Section 6 protects whistleblowers who alert the employer, the government, or the public of problems with health and safety practices at the meatpacking plant. It excludes non-disclosure agreements that would preclude such whistleblowing. Companies violating that free-speech protection could pay lost wages, treble damages, lawyer fees and costs, and a $25,000 fine to the Department of Labor and Regulation.
Section 12 allows meatpacking workers who quit over uncorrected health or safety hazards to receive unemployment benefits. Section 12 allows those benefits to continue if the meatpacker offers to hire them back but has not resolved the hazardous conditions, if the workers must take care of kids whose schools have been closed by a public health emergency, or must take care of seriously ill or quarantined family members during a public health emergency.
SB 145 creates one new state official to monitor and defend these worker rights, a “meatpacking industry worker rights coordinator” under the Secretary of Labor and Regulation. This new worker rights coordinator can enter and inspect meatpacking facilities any time workers are present. The coordinator also gets subpoena power to carry out official duties or respond to complaints. The coordinator must report to the Legislature annually and recommend actions to “promote better treatment of workers by meat-processing employers.”
SB 145 also requires each meatpacker to create a safe worker program and a committee dedicated to minimizing and preventing musculoskeletal disorders. That committee, consisting of an ergonomist, a physician, and at least three workers, must identify ergonomic hazards at work, review data on hazards and injuries at least four times a year, and produce a written plan to prevent and control the injuries workers may suffer from poorly designed equipment and processes. Meatpacking employers must support this plan by educating its workers about the plan and the hazards identified and giving workers safety training on the clock during standard working hours before they begin new jobs. Section 18 mandates eight hours of safety training for each employee per year, with at least two hours dedicated to the ergonomic injury prevention program. Meatpackers must record all worker visits to medical or first-aid personnel, maintain records of ergonomic injuries for at least five years, and make such records available to the worker rights coordinator.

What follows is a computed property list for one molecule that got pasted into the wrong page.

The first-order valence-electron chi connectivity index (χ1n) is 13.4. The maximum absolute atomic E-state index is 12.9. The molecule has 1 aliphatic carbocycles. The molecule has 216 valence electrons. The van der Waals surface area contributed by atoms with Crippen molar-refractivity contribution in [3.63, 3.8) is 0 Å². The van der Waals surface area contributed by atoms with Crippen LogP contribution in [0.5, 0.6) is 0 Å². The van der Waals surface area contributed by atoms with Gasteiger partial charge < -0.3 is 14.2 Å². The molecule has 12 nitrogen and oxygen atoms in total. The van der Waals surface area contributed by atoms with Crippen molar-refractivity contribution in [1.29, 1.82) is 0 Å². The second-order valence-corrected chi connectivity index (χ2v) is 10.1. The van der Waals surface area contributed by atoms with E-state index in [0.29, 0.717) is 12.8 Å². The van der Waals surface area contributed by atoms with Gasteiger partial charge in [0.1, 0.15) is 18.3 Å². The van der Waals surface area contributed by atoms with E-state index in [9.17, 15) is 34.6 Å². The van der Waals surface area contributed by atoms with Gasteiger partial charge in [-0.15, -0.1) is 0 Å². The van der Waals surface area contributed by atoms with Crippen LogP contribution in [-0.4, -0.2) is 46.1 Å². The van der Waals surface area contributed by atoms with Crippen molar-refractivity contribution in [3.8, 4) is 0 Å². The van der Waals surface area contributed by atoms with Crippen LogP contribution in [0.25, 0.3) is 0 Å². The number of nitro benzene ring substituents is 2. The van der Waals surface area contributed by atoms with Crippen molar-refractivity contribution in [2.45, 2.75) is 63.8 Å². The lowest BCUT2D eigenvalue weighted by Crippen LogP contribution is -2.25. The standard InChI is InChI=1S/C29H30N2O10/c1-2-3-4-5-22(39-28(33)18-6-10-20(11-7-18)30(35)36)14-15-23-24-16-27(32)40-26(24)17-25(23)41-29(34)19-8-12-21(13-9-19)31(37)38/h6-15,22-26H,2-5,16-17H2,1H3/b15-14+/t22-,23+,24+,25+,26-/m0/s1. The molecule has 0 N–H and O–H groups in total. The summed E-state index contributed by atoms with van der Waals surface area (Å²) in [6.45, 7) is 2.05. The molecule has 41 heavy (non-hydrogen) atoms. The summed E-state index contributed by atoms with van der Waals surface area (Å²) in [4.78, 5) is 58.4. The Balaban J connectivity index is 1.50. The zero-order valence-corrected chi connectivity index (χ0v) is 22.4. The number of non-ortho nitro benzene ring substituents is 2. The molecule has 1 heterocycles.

Republicans will kill this bill immediately, because it puts worker rights above the Freedom™ of corporations to exploit labor like a soulless natural resource. Of course, Republicans who want to avoid being called enemies of labor could try rejecting Senate Bill 145 on the technicality of the single-subject rule: meat and poultry, disease and musculoskeletal injury, labor rights and public health…. But hey, if Governor Noem doesn’t have to follow the single-subject rule to write her campaign slogans into bills, why should the Legislature hold Senator Nesiba to such a silly and subjective restriction when he’s trying to protect his constituents from real disease and injury?
Senate Bill 145 awaits the attention of Senate Commerce and Energy. While I could entertain a hoghouse of this bill to apply these worker protections beyond meatpacking to all crowded workplaces that pose risks of pandemic spread or injury from repetitive motion and mechanical operations, Senate Commerce and Energy will most likely quickly kill the bill… or maybe hoghouse it to send more corporate welfare checks to the meatpacking lobby.